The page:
Delos island, near Mykonos, is one of the most important mythological, historical, and archaeological sites in Greece. It was one of the most sacred places of ancient Greece, and one of the most wealthy trade centres as well.
According to the Greek Mythology it was the birthplace of Apollo, the God of Sun and Light. Its reputation as a holy island began attracting large numbers of devotees. Along with them trade flourished, transforming Delos into a robust commercial port for almost a thousand years after the 8th century BC.
Excavation findings indicate that the island has been inhabited since the 3rd millennium BC.
During the 6th and 5th centuries BC a number of “purifications” were performed by the city-state of Athens. It was an attempt to render the island fit for the proper worship of the gods. As a result, no one should be allowed to either die or give birth on the island due to its sacred importance. The neutrality in commerce was also preserved, since no one could then claim ownership through inheritance.
After the Persian Wars the island became the natural meeting-ground for the Delian League, founded in 478 BC, the congresses being held in the temple. The League’s common treasury was kept in Delos as well until 454 BC when Pericles removed it to Athens.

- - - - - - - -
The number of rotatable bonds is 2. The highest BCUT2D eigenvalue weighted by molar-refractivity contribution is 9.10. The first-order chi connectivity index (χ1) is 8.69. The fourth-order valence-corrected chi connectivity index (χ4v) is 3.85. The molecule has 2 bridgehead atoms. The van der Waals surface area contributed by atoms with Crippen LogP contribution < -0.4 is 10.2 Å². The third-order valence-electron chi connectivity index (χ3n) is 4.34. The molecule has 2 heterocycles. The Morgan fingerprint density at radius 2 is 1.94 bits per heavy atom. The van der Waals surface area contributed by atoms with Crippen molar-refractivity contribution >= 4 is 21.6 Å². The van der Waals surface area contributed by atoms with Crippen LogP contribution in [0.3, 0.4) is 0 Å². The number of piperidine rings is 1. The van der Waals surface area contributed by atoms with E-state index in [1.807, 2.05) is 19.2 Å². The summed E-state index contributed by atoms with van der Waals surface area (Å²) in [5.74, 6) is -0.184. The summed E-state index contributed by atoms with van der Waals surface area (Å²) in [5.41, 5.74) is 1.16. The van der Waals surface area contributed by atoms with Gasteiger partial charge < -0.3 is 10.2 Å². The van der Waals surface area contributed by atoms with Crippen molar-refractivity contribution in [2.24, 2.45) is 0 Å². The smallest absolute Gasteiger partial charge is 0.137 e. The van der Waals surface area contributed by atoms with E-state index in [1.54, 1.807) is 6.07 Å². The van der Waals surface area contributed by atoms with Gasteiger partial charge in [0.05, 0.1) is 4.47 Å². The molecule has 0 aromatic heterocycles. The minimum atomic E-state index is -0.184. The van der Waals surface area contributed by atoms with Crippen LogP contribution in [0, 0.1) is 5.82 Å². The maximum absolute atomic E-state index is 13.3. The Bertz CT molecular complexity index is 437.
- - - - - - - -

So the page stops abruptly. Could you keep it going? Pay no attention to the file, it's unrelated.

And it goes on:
In 166 BC the island came under Roman control. It was declared then by the Romans a free port and therefore gathered merchants and shipowners. It was also turned into a major slave trade centre. It is estimated that at that time, the population reached the 30,000 people!
In 88 BC the king of Pontus Mithridates attacked and razed the island. A few years after, in 69 BC, it was looted again by pirates. Since then its decline began and Delos never recovered.
The French School of Archaeology began excavating Delos in 1873. Today Delos is an archaeological site reachable by boat from Mykonos. Many of the artifacts found during the ongoing excavations are on display at the Archaeological Museum of Delos and the National Archaeological Museum of Athens.
In 1990, UNESCO inscribed Delos on the World Heritage List. It was cited as the “exceptionally extensive and rich” archaeological site, which “conveys the image of a great cosmopolitan Mediterranean port”.
Thousands of visitors visit Delos every year, coming by tour boats from the neighbouring Mykonos. Ancient ruins are an attraction not only for those loving antiquity, but also for all tourists who are just attracted by the beauty of Aegean islands.